Next, “How crude-by-rail accidents may impact the U.S. oil market,” Reuters, Jan. 23, 2014:

“A spate of high-profile crude-by-rail accidents is making oil analysts consider how tighter rail safety standards could impact U.S. oil markets, by potentially crimping a mode of transport that has grown exponentially amid the shale drilling boom.

“Any regulation or industry-driven move to hastily sideline a fleet of some 75,000 older tank cars commonly used for shipping crude could roil U.S. oil logistics, boost costs for refiners, and even hit output from North Dakota’s giant Bakken field, oil analysts said.

“The scenario that many view as more likely — where older rail cars could be gradually retrofitted or retired — would be less disruptive but still raise transportation costs.” (And, of course, forestall greater dangers, but what the hell, what’s life without a little spice!)

“Tank cars known as DOT-111s are used to transport most of the 10 percent of U.S. oil production, or around 800,000 barrels per day, that is shipped by railroad. The cargoes have surged over the past half decade, offering drillers in fast-growing shale plays like the Bakken a quick and flexible way to send barrels to consumer markets without relying on limited regional pipelines.

“DOT-111 rail cars built before 2011, which have been involved in several accidents, are under scrutiny for safety issues that make them more likely to puncture in a derailment.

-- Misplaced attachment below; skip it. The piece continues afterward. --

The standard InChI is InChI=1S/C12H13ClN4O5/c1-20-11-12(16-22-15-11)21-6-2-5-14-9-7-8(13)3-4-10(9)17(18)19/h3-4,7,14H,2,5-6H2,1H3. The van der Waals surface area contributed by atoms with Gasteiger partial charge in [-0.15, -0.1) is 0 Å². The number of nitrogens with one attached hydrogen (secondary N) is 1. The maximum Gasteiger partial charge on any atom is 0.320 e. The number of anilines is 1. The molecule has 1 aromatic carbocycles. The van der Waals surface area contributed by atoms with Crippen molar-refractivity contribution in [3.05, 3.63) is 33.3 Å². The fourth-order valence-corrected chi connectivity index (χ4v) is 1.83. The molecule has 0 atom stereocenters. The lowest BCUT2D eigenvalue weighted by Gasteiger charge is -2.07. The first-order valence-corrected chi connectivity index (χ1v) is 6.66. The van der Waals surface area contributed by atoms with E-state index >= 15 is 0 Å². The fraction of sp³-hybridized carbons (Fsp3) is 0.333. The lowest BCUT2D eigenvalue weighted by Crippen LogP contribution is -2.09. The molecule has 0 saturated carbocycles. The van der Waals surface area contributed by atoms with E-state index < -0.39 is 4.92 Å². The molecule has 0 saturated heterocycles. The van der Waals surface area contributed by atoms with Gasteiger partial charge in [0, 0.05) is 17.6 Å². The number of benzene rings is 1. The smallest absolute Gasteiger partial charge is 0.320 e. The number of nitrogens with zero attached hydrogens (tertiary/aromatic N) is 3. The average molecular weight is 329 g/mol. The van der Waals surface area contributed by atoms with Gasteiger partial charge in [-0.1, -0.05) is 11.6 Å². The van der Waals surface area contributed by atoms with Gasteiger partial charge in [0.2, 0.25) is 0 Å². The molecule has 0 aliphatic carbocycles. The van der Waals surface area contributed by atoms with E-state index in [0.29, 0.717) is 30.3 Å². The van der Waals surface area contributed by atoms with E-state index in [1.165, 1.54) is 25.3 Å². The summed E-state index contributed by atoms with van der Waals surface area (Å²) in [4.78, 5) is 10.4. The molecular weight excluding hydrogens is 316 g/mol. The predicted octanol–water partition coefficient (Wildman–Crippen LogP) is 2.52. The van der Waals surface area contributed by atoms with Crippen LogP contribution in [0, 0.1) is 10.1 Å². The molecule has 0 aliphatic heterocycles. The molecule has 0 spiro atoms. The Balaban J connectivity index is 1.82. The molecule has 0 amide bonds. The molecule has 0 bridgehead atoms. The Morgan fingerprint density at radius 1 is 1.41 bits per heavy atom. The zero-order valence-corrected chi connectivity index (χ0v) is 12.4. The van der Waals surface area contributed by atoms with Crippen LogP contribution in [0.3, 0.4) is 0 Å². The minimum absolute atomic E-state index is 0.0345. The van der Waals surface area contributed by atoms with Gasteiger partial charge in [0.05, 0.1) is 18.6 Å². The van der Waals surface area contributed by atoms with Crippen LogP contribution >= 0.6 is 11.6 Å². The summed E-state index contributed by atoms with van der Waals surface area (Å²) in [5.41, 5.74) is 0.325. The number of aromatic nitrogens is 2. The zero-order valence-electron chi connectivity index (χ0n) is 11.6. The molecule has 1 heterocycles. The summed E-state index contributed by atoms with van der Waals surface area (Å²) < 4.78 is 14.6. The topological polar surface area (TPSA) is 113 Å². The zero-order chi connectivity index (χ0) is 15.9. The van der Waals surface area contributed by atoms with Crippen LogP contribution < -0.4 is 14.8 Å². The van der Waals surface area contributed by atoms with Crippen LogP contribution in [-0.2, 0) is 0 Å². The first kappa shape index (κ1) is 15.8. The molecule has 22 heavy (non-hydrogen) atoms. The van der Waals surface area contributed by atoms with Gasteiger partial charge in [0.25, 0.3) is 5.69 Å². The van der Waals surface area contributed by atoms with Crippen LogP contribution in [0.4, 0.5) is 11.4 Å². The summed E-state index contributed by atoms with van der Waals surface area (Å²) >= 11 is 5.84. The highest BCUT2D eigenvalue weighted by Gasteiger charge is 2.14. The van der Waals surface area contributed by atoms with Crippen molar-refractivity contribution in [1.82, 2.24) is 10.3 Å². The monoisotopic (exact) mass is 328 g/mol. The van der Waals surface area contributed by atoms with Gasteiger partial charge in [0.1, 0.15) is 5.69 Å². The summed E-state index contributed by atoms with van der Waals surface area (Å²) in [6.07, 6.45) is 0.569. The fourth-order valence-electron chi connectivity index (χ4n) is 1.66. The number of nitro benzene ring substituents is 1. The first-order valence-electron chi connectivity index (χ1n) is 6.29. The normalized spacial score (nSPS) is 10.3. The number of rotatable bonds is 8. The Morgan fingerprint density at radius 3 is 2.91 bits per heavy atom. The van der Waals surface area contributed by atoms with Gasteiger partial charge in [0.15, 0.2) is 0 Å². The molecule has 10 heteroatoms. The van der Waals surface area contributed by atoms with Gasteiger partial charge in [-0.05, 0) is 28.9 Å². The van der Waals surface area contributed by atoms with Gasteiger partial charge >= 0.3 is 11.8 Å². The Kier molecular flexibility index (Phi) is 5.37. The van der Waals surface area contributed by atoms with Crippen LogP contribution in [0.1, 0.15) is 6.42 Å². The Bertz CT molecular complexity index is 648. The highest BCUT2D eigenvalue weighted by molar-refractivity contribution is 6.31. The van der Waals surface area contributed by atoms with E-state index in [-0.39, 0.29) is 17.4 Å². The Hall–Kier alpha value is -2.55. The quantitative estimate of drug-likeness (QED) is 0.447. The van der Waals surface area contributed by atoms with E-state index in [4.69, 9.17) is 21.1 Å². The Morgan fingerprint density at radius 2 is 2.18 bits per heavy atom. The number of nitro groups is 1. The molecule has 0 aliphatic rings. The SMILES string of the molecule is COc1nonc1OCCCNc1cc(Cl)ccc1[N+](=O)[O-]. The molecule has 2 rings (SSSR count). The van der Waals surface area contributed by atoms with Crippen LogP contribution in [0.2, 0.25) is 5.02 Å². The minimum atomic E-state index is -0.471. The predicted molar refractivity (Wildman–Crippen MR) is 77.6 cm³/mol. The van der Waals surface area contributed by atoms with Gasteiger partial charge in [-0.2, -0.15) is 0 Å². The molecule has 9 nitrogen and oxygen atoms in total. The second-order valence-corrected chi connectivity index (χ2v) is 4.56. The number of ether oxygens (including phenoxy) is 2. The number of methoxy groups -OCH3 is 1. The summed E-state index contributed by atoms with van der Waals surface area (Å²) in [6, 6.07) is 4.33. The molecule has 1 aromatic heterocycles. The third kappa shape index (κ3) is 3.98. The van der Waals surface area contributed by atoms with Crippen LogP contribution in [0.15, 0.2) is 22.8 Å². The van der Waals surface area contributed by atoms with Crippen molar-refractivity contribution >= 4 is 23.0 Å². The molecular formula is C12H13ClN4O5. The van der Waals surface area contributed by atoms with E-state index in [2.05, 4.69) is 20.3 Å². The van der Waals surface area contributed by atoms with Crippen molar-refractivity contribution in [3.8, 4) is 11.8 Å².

“Over the weekend, a train carrying North Dakota crude derailed in Philadelphia, although there was no fire or injuries.

“‘I view this as a potentially hugely significant rail risk,’ said Credit Suisse’s Jan Stuart, referring to how new crude-by-rail safety measures could impact Bakken-region oil logistics or production.” (That risk of course is financial, and when you’re talking financial risk, man you have an audience; human risk, risk to life and limb — not so much!)

“So far, the Department of Transportation has set a schedule for next year to draft new regulations, including updated tank car specifications, but it is facing pressure to move faster.

“‘Regulators have endorsed the new safety standards for newly built cars, but so far have not required any retrofitting,’ said Sandy Fielden of the RBN Energy consultancy in Austin. ‘If the existing fleet of older cars were to need retrofitting, it would be very disruptive.’”

And why in hell would we be wanting to do anything “disruptive” when the money is rolling in so beautifully! Is it that hard for people to focus on the crucial bottom line?!

“In the fast-growing Bakken, where pipeline capacity has not kept up with oil production, more than 70 percent of output that is approaching 1 million barrels per day now moves by rail, according to the North Dakota Pipeline Authority.

“Over half of the U.S. crude moved by rail hails from the Bakken, where the trend has allowed drillers to quickly send their barrels to refineries in the biggest fuel markets along U.S. coasts where they fetch higher prices, boosting profits.

“‘The most likely scenario is for regulators to gradually phase in safety improvements,’ said energy analyst Michael Wittner of Societe Generale. ‘That could increase transportation costs, but if there were a decision to replace older tank cars on short deadline, crude would be piling up in North Dakota.’” (Let’s not be disrupting the flow of oil — and cash.)